"Mom... we're bored!" Sound familiar?
We're smack in the middle of summer and you may want some cool, fun additions to your free playtime! Why not add musical experiences to the mix? Turn up the music for a little afternoon dance party. Take your child's favorite music to the pool and listen while you're swimming in the water. Pull out your homemade instruments or dishes from the kitchen and play with them in the water. This month let us share ideas to keep you cool!
Turn Swimming Time into Music Time
Water play – it conjures up visions of children scooping and pouring, floating things, and sinking them, measuring, washing, splashing, and laughing. Huge fun, and there are a thousand things to be learned at the water trough. But water play ... and music? It doesn't seem like a natural combination but it's amazing what you can do with a few household items, some stuff from your garden shed and a water play trough! Play is serious learning for children and what child doesn't love playing games? You can spend some quality time playing this simple game anywhere or anytime
Create an Outdoor Music Station Kids playing and experimenting, without parents giving them any instruction, is one of the best ways children can extract patterns from their world. This type of play based learning promotes growth and confidence. Check out this fast idea...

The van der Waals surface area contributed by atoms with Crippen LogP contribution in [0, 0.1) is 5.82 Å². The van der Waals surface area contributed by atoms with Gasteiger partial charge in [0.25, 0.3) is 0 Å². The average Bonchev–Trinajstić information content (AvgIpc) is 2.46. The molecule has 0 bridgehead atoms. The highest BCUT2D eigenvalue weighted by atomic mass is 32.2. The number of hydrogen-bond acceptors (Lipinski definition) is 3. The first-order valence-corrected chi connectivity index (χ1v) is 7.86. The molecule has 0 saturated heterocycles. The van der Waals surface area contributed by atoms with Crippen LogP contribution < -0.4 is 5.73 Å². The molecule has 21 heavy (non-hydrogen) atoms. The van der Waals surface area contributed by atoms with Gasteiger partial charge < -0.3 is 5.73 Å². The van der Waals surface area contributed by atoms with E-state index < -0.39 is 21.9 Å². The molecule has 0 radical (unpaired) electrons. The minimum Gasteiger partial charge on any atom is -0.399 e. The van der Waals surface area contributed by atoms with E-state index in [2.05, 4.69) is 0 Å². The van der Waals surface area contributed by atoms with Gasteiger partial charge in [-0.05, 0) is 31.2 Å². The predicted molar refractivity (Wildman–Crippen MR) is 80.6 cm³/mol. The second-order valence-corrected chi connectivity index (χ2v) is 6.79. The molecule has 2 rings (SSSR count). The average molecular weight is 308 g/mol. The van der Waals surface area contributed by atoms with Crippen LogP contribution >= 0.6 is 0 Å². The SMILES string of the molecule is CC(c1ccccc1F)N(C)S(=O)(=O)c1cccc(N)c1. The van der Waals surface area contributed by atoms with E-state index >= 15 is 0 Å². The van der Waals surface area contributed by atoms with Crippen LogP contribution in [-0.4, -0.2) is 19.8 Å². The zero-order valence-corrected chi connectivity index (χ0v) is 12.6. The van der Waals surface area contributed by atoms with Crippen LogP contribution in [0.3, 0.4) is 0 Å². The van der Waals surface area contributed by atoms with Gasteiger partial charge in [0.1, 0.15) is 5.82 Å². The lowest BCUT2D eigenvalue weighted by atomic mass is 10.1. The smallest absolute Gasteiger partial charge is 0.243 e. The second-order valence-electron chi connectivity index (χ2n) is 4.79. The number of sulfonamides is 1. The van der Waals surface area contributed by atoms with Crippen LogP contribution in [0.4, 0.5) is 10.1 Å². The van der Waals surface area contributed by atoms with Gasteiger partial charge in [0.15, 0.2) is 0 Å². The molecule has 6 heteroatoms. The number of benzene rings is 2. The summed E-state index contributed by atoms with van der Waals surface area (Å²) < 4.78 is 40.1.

Singing While You Swim
If you have older kids play, "Name That Tune" under water. A child thinks of their song, goes underwater, and sings it to you or another child. When they come up for air you name the song they were singing. Additionally, singing nursery rhymes while your baby or toddler learns to swim has amazing benefits. Check out these Sing while you swim ideas.
Let's Play Music classes start the week of September 13th
I have a few open spots left if you're interested in starting your child this fall!
Did you know this?
Infants recognize the melody of a song long before they understand the words. They often try to mimic sounds and start moving to the music as soon as they are physically able. Source: © 2015 Program for Early Parent Support (PEPS), a 501(C)(3) nonprofit organization